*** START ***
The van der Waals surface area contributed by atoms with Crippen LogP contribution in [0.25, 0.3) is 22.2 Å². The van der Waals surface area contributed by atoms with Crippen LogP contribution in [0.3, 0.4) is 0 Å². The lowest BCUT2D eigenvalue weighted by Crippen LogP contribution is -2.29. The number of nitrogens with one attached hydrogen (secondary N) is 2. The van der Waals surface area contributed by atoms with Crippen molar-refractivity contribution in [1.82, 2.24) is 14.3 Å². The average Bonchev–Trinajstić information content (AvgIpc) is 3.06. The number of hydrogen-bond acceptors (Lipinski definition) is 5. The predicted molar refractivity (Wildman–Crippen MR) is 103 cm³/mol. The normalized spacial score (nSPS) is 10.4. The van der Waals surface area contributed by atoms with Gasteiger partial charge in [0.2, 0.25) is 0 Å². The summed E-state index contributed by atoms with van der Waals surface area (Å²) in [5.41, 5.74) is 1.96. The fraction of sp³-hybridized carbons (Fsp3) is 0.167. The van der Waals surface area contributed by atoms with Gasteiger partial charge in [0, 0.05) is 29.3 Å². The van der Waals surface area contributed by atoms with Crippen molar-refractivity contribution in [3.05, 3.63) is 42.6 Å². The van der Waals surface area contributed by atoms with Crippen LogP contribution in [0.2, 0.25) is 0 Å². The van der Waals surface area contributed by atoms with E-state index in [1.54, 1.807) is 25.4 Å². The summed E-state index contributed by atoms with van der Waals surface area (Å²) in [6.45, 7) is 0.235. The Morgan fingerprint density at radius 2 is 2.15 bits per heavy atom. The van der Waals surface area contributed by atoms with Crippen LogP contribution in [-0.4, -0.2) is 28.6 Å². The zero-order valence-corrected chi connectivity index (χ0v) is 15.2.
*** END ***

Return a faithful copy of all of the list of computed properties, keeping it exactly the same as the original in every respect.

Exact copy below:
The van der Waals surface area contributed by atoms with Crippen LogP contribution in [0.25, 0.3) is 22.2 Å². The van der Waals surface area contributed by atoms with Crippen LogP contribution in [0.3, 0.4) is 0 Å². The lowest BCUT2D eigenvalue weighted by Crippen LogP contribution is -2.29. The number of nitrogens with one attached hydrogen (secondary N) is 2. The van der Waals surface area contributed by atoms with Crippen molar-refractivity contribution in [1.82, 2.24) is 14.3 Å². The average Bonchev–Trinajstić information content (AvgIpc) is 3.06. The number of hydrogen-bond acceptors (Lipinski definition) is 5. The predicted molar refractivity (Wildman–Crippen MR) is 103 cm³/mol. The normalized spacial score (nSPS) is 10.4. The van der Waals surface area contributed by atoms with Gasteiger partial charge in [0.2, 0.25) is 0 Å². The summed E-state index contributed by atoms with van der Waals surface area (Å²) in [5.41, 5.74) is 1.96. The fraction of sp³-hybridized carbons (Fsp3) is 0.167. The van der Waals surface area contributed by atoms with Gasteiger partial charge in [0, 0.05) is 29.3 Å². The van der Waals surface area contributed by atoms with Crippen molar-refractivity contribution in [3.05, 3.63) is 42.6 Å². The van der Waals surface area contributed by atoms with Crippen LogP contribution in [0.2, 0.25) is 0 Å². The van der Waals surface area contributed by atoms with E-state index in [1.54, 1.807) is 25.4 Å². The summed E-state index contributed by atoms with van der Waals surface area (Å²) in [6.45, 7) is 0.235. The Morgan fingerprint density at radius 2 is 2.15 bits per heavy atom. The van der Waals surface area contributed by atoms with Crippen LogP contribution in [-0.4, -0.2) is 28.6 Å². The zero-order valence-corrected chi connectivity index (χ0v) is 15.2.